A period of more than 2 million annual births from 1971 to 1974, with the number of births in 1973 peaking at 2.09 million,[8] is referred to as the second baby boom. However, unlike the first boom, this increase in the number of births is an increase in the number of births not accompanied by an increase in the total fertility rate. The people born during this period is often called "baby boom junior" (団塊ジュニア, dankai junia, means "the juniors of the generation of nodule").

The rate of births has been declining since the second baby boom.[citation needed]

Romania[edit]

  • Decreţei: (1967–1989), A ban on abortion and contraception caused a baby boom in Romania, leading to overcrowded hospitals. According to an article in the Chicago Tribune on December 26, 1967, a doctor had to beg a woman to give birth at home due to overcrowding at the hospital. The article also said that "pregnant women were having to share hospital beds, and sickly babies were being put into oxygen tents in groups." The baby boom in Romania caused problems that began affecting the health of the nation. Before its ban in 1967, abortion was the only form of birth control. The ethno-nationalistic policies of Romania's leader, Nicolae Ceaușescu, further contributed to the baby boom. To encourage people in dominant ethnic groups to have more children, the Romanian Government established financial incentives to have children, including a tax for anyone over 25 without a child. This motivated many people to have children at a younger age, and with ethnic Romanian partners, leading to a surge in births, which later dropped to 14.3 births per 1000 individuals by the 1980s. In an effort to increase birth rates, Ceausesc changed the legal age to marry to 15, launched social media campaigns, and mandated monthly gynecological examinations of all women of childbearing age. This caused a near-fivefold increase in spending on incentives, but the birth rate decreased by 40%.[9]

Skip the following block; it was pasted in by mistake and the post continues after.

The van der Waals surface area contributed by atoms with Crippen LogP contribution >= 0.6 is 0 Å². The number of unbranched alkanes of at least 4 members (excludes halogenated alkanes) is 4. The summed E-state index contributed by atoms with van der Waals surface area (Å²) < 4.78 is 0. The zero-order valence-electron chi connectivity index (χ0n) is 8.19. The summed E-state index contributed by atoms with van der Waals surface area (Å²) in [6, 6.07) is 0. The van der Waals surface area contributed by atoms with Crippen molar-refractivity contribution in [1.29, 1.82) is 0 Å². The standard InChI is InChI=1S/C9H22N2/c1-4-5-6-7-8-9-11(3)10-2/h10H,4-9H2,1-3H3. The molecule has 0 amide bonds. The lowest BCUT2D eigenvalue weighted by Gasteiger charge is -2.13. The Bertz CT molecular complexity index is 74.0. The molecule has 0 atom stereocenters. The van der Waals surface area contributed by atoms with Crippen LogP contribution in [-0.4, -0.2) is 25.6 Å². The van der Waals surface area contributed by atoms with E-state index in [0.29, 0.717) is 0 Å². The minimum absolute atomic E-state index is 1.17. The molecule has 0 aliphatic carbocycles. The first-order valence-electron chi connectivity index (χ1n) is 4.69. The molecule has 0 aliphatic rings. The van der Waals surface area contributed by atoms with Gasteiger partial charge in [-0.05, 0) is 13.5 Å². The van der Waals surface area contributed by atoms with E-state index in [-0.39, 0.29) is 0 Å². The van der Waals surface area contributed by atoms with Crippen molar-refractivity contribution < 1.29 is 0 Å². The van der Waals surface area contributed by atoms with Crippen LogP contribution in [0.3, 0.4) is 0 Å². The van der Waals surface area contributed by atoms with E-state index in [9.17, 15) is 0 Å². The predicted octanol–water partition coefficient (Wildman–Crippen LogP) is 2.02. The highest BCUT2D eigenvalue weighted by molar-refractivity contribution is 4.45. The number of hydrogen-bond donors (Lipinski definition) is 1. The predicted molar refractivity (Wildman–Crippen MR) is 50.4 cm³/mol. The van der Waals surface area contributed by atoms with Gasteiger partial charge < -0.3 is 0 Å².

United States[edit]